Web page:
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16/08/2017 : THE PHYSICS HOUSE BAND - Mercury Fountain

THE PHYSICS HOUSE BAND

Mercury Fountain

MusicCD
ExperimentalProg Rock

[70/100]   

Small Pond Recordings
16/08/2017, Pierre SCHIFFLERS

The Physics House Band are an instrumental, experimental trio from Brighton that I stumbled upon thanks to a particularly well-garnished Discover Weekly playlist. “Mercury Fountain” is the band’s second album after the release of mini-album “Horizons / Rapture” back in 2013.

Clocking at just under 30 minutes, “Mercury Fountain” is a brief albeit intense and focused exercise in experimental/prog rock by a set of highly talented musicians. Drummer Dave Morgan’s work is the first thing listeners will notice. There is very little respite from the drums throughout the album, save for a few more atmospheric moments on tracks like “Holy Caves” and “A Thousand Small Spaces”. For the most part, the drumming is fast, complex and unbelievably hard-hitting. Songs like the very Mars Volta-esque “Obidant” really demonstrate Morgan’s ability to weave intricate subtleties into odd time signature rhythms.

Bassist Adam Hutchinson’s work is the next element that comes into focus. The mix places the bass right at the forefront, and with good reason. Throughout “Mercury Fountain”, this instrument is often used as the primary melodic driver, sustaining the riffs upon which the songs develop (see “Calypso” and “Surrogate Head”). You will often find Hutchinson playing an ostinato that is tastefully developed as the song progresses and that aptly strikes the balance between restraint and experimentation.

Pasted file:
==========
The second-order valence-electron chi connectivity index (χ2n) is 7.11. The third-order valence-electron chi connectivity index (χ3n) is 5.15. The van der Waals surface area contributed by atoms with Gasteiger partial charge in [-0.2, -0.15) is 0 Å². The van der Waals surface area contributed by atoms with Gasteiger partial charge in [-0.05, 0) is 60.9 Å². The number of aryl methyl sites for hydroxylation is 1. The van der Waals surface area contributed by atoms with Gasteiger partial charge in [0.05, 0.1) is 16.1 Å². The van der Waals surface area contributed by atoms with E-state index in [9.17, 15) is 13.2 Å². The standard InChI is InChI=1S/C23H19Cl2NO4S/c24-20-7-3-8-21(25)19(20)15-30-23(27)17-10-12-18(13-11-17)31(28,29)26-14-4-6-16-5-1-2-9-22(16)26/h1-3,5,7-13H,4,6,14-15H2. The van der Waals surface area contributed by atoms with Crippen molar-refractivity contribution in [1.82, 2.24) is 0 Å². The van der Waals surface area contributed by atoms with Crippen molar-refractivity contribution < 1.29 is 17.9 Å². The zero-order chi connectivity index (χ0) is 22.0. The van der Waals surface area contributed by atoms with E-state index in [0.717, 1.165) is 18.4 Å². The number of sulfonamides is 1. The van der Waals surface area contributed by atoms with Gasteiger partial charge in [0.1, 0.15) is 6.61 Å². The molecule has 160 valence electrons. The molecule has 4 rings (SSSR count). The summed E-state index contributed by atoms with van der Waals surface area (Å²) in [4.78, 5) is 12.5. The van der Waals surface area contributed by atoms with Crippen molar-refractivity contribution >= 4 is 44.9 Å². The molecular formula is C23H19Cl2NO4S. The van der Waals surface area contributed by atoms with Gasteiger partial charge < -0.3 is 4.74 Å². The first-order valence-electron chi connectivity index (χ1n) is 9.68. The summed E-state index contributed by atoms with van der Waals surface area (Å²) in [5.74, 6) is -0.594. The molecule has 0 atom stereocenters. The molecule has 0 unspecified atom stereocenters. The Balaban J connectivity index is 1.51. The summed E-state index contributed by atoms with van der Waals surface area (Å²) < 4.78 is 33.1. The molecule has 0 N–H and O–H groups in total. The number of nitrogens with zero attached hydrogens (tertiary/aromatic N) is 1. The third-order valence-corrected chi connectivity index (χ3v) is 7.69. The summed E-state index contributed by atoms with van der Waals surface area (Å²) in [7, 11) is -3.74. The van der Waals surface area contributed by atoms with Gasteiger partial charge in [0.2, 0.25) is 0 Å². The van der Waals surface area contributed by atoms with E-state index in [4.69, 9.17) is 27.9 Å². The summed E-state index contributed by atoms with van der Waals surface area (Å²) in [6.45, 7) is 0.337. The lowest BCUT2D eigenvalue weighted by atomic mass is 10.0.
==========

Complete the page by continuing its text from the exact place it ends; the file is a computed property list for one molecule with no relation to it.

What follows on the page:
The fact that the two aforementioned instruments are so prominent means that there is less space for the guitars and synths to evolve. The band understands this well and tends to rely on these instruments to create atmospheric soundscapes rather than well-defined, memorable leads. There are some guitar-driven moments (see the outros of “Surrogate Head” and “The Astral Wave” or the chord-heavy “Obidant”) but these are sparingly used, allowing each member of the band to take the lead in their own way.

Also notable is the presence of guest musicians to punctuate the more experimental tracks with violins (courtesy of Raven Bush, who also co-produced the record), flutes and saxophones. These instruments are not used in any primary roles but rather to provide additional textures on the more experimental (and often dissonant) sections of tracks like “The Astral Wave” and “Obidant”.

The production on “Mercury Fountain” is loud, very loud. Don’t expect a lot of dynamic variation on this album as all tracks here are as brick-walled as they come. I’m a little conflicted as I do not usually like this level of loudness, however, it does work well with this type of music. On most tracks, the band plays loud, without restraint and this sort of production contributes to giving the record a ‘live’ feel.

Aside from the loud production, which is more a matter of taste, the single real drawback of the album comes from its brevity, which is further exacerbated by the fact that 4 of the 9 tracks on here are essentially intros and interludes to the real ‘meat’ of the record. Brevity aside, this is still a strong record by a bold young band and I certainly look forward to catching these guys live in the near future.

Pierre SCHIFFLERS
16/08/2017


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